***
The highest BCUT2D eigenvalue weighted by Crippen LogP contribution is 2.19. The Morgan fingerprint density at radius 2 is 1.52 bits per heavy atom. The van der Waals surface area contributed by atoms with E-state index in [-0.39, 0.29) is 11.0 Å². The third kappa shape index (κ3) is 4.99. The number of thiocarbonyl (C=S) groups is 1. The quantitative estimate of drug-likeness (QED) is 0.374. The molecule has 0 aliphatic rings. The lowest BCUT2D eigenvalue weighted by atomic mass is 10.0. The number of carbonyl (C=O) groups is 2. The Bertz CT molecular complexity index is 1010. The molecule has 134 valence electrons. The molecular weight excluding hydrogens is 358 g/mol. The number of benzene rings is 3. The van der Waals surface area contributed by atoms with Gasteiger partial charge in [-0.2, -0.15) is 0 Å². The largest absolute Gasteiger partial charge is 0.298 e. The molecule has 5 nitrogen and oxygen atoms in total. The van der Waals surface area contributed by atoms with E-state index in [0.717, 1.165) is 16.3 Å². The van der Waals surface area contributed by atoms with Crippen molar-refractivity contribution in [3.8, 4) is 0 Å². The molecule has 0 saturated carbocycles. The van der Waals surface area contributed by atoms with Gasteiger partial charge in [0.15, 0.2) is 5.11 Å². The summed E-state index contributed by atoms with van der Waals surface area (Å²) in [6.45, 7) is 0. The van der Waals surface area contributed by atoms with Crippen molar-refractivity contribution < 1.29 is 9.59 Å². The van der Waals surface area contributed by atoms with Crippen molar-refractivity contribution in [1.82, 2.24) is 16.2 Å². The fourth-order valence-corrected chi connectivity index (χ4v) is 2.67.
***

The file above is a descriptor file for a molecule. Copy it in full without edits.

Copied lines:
The highest BCUT2D eigenvalue weighted by Crippen LogP contribution is 2.19. The Morgan fingerprint density at radius 2 is 1.52 bits per heavy atom. The van der Waals surface area contributed by atoms with E-state index in [-0.39, 0.29) is 11.0 Å². The third kappa shape index (κ3) is 4.99. The number of thiocarbonyl (C=S) groups is 1. The quantitative estimate of drug-likeness (QED) is 0.374. The molecule has 0 aliphatic rings. The lowest BCUT2D eigenvalue weighted by atomic mass is 10.0. The number of carbonyl (C=O) groups is 2. The Bertz CT molecular complexity index is 1010. The molecule has 134 valence electrons. The molecular weight excluding hydrogens is 358 g/mol. The number of benzene rings is 3. The van der Waals surface area contributed by atoms with Gasteiger partial charge in [-0.2, -0.15) is 0 Å². The largest absolute Gasteiger partial charge is 0.298 e. The molecule has 5 nitrogen and oxygen atoms in total. The van der Waals surface area contributed by atoms with E-state index in [0.717, 1.165) is 16.3 Å². The van der Waals surface area contributed by atoms with Crippen molar-refractivity contribution in [3.8, 4) is 0 Å². The molecule has 0 saturated carbocycles. The van der Waals surface area contributed by atoms with Gasteiger partial charge in [0.15, 0.2) is 5.11 Å². The summed E-state index contributed by atoms with van der Waals surface area (Å²) in [6.45, 7) is 0. The van der Waals surface area contributed by atoms with Crippen molar-refractivity contribution < 1.29 is 9.59 Å². The van der Waals surface area contributed by atoms with Crippen molar-refractivity contribution in [1.82, 2.24) is 16.2 Å². The fourth-order valence-corrected chi connectivity index (χ4v) is 2.67.